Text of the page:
Morneau Tweaks and Extends Wage Subsidy

Brian DePratto, Senior Economist | 416-944-5069

Date Published: July 17, 2020

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Emergency Wage Subsidy Extended to December, With Sliding Scales for Qualification And Payments

  • Federal Finance Minister Morneau today announced revisions to the Canadian Emergency Wage Subsidy (CEWS). CEWS has officially been extended to the end of this year, and the qualification criteria have been eased.
  • The subsidy itself will be on a sliding scale, with the maximum weekly pay used to calculate the per-employee subsidy set at $1,129. For firms that have revenue drops of less than 50%, the subsidy rate will be 1.2 times that revenue drop (i.e. a 20% revenue drop implies a 24% base CEWS rate, per the government's backgrounder). Revenue drops of 50% or over will receive a 60% top-up. In the immediate period and the next one, any firm that would have been better off under the prior design (i.e. 75% wage top up for revenue declines of 30% or more) will receive it. Firms with extreme revenue drops (more than 50%) will receive a top-up of up to an additional 25%.
  • Payments under the system will continue to be based on financial performance within given periods (such as July 5 – August 1, August 2 – August 29, etc.). As these periods go on, the subsidy rate will decline. The maximum weekly benefit per employee (including the additional top-up) is set to fall from $960 in the current period, to $508 by the end of the program. The final qualification period will be October 25 – November 21, although the press release noted "the intent to provide further support until December 19, 2020". Excluding the top-up, the maximums are $677 in the current period, falling to $226 in the final period.
  • Eligible remuneration has been left unchanged as, in effect, any pay for which the firm would typically withhold tax. A number of small tweaks were included in this update – in some cases asset sales will be included in the calculation of qualifying revenues. Although the last qualifying period end in November, the application period has been extended to 31 January – like the initial rollout, retroactive applications for the subsidy are allowed.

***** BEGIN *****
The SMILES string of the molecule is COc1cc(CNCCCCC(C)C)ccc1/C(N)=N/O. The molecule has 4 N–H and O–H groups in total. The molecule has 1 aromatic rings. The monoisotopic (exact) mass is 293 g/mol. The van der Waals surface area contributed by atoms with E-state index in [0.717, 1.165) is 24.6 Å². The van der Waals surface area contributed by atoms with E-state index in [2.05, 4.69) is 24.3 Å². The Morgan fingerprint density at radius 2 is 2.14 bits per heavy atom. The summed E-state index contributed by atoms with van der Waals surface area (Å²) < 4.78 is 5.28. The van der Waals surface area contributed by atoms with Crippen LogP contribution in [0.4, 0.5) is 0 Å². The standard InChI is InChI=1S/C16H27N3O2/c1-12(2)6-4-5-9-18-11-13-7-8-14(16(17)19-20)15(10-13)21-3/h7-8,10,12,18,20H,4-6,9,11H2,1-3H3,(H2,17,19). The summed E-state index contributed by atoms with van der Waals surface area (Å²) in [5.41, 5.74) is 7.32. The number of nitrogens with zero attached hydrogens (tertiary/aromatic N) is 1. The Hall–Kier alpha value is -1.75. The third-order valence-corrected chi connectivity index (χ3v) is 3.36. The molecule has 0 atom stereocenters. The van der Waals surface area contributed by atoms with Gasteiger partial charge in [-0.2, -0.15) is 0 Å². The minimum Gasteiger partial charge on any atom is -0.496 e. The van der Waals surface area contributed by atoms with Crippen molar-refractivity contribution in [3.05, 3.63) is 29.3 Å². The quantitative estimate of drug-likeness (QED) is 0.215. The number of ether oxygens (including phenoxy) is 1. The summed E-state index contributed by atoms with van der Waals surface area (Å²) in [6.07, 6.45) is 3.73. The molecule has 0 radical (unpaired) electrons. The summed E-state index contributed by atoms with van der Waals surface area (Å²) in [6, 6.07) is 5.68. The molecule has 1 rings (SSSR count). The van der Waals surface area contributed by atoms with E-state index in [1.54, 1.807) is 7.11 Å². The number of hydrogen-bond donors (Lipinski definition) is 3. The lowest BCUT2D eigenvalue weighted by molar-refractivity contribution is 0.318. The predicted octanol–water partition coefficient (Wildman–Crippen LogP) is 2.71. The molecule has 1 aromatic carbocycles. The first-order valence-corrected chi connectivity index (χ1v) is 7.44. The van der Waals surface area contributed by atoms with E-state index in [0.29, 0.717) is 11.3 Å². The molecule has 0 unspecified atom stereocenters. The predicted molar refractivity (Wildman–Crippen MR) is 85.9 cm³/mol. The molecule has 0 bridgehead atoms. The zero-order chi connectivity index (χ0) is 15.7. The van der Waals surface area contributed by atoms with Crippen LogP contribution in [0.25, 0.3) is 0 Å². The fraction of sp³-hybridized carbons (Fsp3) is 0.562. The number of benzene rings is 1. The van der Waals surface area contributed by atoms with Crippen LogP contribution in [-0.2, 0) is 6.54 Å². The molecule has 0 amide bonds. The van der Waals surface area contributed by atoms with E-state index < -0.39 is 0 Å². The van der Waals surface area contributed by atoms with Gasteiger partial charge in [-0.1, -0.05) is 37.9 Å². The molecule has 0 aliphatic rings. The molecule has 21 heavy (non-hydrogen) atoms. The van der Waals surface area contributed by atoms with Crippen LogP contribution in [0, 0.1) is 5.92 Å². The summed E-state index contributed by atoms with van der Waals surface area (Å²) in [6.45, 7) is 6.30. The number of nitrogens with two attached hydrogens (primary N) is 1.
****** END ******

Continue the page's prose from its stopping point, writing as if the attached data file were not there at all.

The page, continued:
• The cost of the program has grown slightly, to $83.6bn this fiscal year, a bit higher than the $82.3bn estimate in last week's fiscal snapshot. This makes it the single largest direct spending measure of the government's COVID-19 response so far. As of July 13th, CEWS has paid out roughly $20bn in subsidies. This is a bit less than one third the amount paid out in Canada Emergency Response Benefits (CERB) – recall that CERB was designed to support those that had lost their job or a significant portion of their income due to the pandemic.

Key Implications

  • Today's well-telegraphed changes are a welcome announcement along many dimensions. An extension is logical given pandemic effects that are likely to linger at least until the end of the year. More flexibility in terms of subsidy qualification, rather than a fixed line measure of revenue decline makes sense, and helps answer the calls of many industry groups. The expanded CEWS may carry a significant price tag, but it comes in response to significant damage done to Canadian firms. 
  • Looking forward, this change should provide a boost to employment, helping support household incomes, particularly as the earliest CERB recipients' payments stop in the late summer (assuming they have not returned to work). Some sectors may take longer to recover, but this extension should help change the hiring calculus for many firms – particularly if we can keep the infection curve bent downwards.  

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